I felt like I had already gotten my money’s worth. And then the game began.
With all the excitement about the suds I sort of lost track of what was happening on the field and in the stands. Sujata told me that when she purchased the tickets, the attendant asked if we wanted seats on the home or away side. Kind of a strange question for a professional baseball game, right? She, rightly, chose the home side and until I started focusing on the larger surroundings I didn’t realize that we were sitting in a sea of white and blue and green shirts–the colors of the Swallows, it turned out. I let my gaze cross the field and there across the third base line and throughout left and into center field was a sea of yellow and white–the colors of the Tigers. Atticus, upon realizing that we were sitting on the Swallows side, looked down at his shirt and duly noted to all of us that his shirt had a very large tiger on it. He knows enough about how American sports fans can be sometimes be crazy and violent so he became a bit frightened and asked if he could buy a Swallows shirt to cover up his Tiger. We went back and forth on this for a bit (I said don’t worry, but he was having none of it). He finally snuck out in search of a Swallows shirt, returned sans shirt but clutching a bag of french fries and seemed to forget about his oppositional shirt fairly quickly.
By that time, there was so much going on in the stands and on the field that it was easy to forget any perceived danger from aggressive fans.
Between innings, the cheerleaders for the Swallows and then the Tigers ran out onto the field and danced to Japanese pop songs. The Swallows mascot hammed it up with the cheerleaders, as mascots are wont to do.
When they were finished, fans of the Swallows started singing a whole panoply of fight songs that, from what I could tell, were paeans to their home team.
The game itself was pretty much like any other baseball game, although the Japanese pitchers really take their time between pitches so the innings go on forever. I timed it once and the Swallows pitcher took a full 90 seconds between pitches. We stayed at the game for two hours and that was only the end of the fourth inning!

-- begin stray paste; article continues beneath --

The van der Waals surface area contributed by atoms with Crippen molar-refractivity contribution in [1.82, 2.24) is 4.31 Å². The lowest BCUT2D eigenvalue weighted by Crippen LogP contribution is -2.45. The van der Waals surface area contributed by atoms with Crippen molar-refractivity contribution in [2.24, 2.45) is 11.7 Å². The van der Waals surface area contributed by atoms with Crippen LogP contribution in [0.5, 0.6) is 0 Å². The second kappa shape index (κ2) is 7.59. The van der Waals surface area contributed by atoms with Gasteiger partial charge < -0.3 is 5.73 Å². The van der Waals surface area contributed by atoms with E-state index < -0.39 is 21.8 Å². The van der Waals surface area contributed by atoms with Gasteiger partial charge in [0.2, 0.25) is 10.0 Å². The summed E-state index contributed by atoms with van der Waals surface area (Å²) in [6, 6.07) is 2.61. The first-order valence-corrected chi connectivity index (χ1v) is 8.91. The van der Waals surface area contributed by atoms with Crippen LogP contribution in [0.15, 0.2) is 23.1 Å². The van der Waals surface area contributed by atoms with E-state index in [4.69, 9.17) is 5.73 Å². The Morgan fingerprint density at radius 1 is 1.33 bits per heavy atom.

It was the fight songs, though, that were the most interesting and exciting parts of our first live experience with Japanese professional baseball. I don’t know whether or not the Japanese have a good sense of rhythm, but judging from the display they put on at the Swallows/Tigers game, I’d say they do indeed. All of the fight songs began with a kind of rhythmic build up. The band would lay out the tune and the fans picked up with the band, clapping their hands. Many people came to the game with two smallish baseball bats that I quickly realized were made of a hard plastic. They would whack the bats together, so the clapping hands, the music from the band, the singing and the whacking bats–all that occasioned a wonderfully organized cacophony.
As the Swallows band and fans were belting out their fight songs, the Tigers’ side patiently waited and when the Swallows were finished, the Tigers’ band and fans started up with their own fight songs. It went on and on like this for the entire time that we were in the stadium and I’m sure that as the game went into the late innings, the singing, playing and clapping got even more robust.
There is much to be learned about Japanese culture in all of this. First of all, as I noted earlier, you see the graciousness and orderliness of the culture here at these games. I did not hear one fan yell in anger or taunt the opposing team nor did I notice the home team heckling their own players. There were many opportunities for some of the bad behavior you might see at any given MLB game–the Swallows really sucked that night and the Tigers’ starting pitcher beaned one of the Swallows best players in the head and nothing happened. The benches didn’t flinch, the fans actually went quiet and, this I couldn’t believe, the trainers took the player into the dugout for 5-10 minutes, looked him over, pronounced him okay to return to the game. He ended up striking out, so maybe they should have left him in the dugout.
We’re on the supersonic fast train to Kyoto right now–I’m hoping we can catch one more baseball game before we leave Japan.
One of the many things I have loved about traveling through southeast Asia and, now, Japan, is the ways that people in this part of the world greet each other.